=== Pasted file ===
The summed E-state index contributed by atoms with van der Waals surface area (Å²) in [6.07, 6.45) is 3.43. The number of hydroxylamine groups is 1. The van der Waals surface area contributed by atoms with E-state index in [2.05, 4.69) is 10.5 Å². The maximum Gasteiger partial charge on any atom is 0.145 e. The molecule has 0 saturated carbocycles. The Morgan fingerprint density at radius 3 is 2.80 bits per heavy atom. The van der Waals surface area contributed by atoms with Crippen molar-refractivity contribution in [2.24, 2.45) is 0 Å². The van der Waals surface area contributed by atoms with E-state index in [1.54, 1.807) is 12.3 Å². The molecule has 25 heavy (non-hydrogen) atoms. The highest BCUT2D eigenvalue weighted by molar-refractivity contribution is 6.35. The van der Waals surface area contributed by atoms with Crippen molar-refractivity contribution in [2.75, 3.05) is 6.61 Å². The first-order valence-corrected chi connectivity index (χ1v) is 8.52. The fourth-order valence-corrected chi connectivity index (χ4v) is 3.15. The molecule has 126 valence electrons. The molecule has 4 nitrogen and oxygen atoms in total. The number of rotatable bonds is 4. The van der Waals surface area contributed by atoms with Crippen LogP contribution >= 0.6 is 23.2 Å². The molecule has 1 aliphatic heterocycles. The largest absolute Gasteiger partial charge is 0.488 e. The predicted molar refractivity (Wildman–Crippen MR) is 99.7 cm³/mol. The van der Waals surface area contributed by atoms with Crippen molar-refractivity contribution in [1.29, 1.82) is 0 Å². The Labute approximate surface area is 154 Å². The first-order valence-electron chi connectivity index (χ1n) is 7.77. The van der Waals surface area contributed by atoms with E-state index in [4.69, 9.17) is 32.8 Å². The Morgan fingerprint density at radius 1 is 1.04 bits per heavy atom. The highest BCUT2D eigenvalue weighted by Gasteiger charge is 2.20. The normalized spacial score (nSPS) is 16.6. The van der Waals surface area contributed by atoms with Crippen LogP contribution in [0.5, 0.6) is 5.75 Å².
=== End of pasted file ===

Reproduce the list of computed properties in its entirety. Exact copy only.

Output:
The summed E-state index contributed by atoms with van der Waals surface area (Å²) in [6.07, 6.45) is 3.43. The number of hydroxylamine groups is 1. The van der Waals surface area contributed by atoms with E-state index in [2.05, 4.69) is 10.5 Å². The maximum Gasteiger partial charge on any atom is 0.145 e. The molecule has 0 saturated carbocycles. The Morgan fingerprint density at radius 3 is 2.80 bits per heavy atom. The van der Waals surface area contributed by atoms with Crippen molar-refractivity contribution in [2.24, 2.45) is 0 Å². The van der Waals surface area contributed by atoms with E-state index in [1.54, 1.807) is 12.3 Å². The molecule has 25 heavy (non-hydrogen) atoms. The highest BCUT2D eigenvalue weighted by molar-refractivity contribution is 6.35. The van der Waals surface area contributed by atoms with Crippen molar-refractivity contribution in [2.75, 3.05) is 6.61 Å². The first-order valence-corrected chi connectivity index (χ1v) is 8.52. The fourth-order valence-corrected chi connectivity index (χ4v) is 3.15. The molecule has 126 valence electrons. The molecule has 4 nitrogen and oxygen atoms in total. The number of rotatable bonds is 4. The van der Waals surface area contributed by atoms with Crippen LogP contribution >= 0.6 is 23.2 Å². The molecule has 1 aliphatic heterocycles. The largest absolute Gasteiger partial charge is 0.488 e. The predicted molar refractivity (Wildman–Crippen MR) is 99.7 cm³/mol. The van der Waals surface area contributed by atoms with Crippen molar-refractivity contribution in [1.29, 1.82) is 0 Å². The Labute approximate surface area is 154 Å². The first-order valence-electron chi connectivity index (χ1n) is 7.77. The van der Waals surface area contributed by atoms with E-state index in [4.69, 9.17) is 32.8 Å². The Morgan fingerprint density at radius 1 is 1.04 bits per heavy atom. The highest BCUT2D eigenvalue weighted by Gasteiger charge is 2.20. The normalized spacial score (nSPS) is 16.6. The van der Waals surface area contributed by atoms with Crippen LogP contribution in [0.5, 0.6) is 5.75 Å².